TechCrunch & CrunchFund Founder Michael Arrington wrote on his blog that he had just gotten a new computer and that Google Chrome was the main if not only software that he really needed. Everything he had to do, whether it was listening to music or writing, was all done via a Web browser.
I can relate. All I ever really use is the Web browser. I could totally see myself just using a Chromebook. Lauren actually got one of the CR-48 prototypes and I was using that for a while. It was great… good enough.
Not so long ago, it was all about the computer and the software it could run. Now while I still prefer Apple computers, it really doesn’t matter. My only question is… can it get online? When I open Chrome with a number of tabs, will it still operate quickly.
Oh what a different time we’re living in.
This is really cool. The World Wide Web Consortium (W3C) Mobile Web Initiative (MWI) has just release as Web Compatibility Test for Mobile Browsers. It tests against compatibility with twelve different Web technologies.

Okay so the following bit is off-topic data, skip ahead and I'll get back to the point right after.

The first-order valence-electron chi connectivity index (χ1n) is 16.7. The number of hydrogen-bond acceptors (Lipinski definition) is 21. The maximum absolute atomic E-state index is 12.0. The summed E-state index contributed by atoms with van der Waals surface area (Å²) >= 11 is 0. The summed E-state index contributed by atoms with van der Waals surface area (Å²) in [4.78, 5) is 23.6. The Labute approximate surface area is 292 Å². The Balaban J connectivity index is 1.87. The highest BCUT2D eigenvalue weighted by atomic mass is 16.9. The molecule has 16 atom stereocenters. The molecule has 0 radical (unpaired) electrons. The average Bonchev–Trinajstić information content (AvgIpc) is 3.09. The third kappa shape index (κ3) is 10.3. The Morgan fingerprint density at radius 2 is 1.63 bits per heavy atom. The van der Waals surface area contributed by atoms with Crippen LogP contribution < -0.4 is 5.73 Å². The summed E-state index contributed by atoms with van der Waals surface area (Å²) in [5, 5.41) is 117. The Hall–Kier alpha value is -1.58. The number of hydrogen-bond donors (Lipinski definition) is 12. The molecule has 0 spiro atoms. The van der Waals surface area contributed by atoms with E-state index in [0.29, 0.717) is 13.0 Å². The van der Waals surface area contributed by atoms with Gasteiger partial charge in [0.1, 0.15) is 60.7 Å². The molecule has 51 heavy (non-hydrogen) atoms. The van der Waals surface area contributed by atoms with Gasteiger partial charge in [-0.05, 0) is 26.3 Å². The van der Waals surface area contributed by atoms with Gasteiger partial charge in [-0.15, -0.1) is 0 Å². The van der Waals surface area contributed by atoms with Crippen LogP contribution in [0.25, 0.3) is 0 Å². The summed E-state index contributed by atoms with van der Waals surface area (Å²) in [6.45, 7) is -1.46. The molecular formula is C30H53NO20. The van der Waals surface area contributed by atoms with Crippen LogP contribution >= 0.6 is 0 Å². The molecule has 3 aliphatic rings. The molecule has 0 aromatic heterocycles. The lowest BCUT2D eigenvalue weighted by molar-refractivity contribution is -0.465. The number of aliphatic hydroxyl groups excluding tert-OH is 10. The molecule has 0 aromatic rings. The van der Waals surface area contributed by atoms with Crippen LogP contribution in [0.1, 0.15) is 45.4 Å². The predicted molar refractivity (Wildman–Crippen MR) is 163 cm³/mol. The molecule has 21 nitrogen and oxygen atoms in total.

Point your phone’s browser to: http://dev.w3.org/2008/mobile-test/test.html.
If you see twelve green boxes, your mobile browser has passed the test.
Here’s hoping that this compatibility test will cause the same level of competition among mobile browser vendors as the release of Acid 3 did for desktop browser vendors.
The Acid3 browser standards compliance test hasn’t been out that long and WebKit, the open source framework behind the Apple Safari browser, already scores a 95/100. Congrats guys! Way to lead.
I’m excited about the recent release of the Web browser standards test Acid3. Now lets encourage the browsers to do it. Sounds like the WebKit crew is already working on it, which is awesome. What about Internet Explorer, Mozilla, and Opera?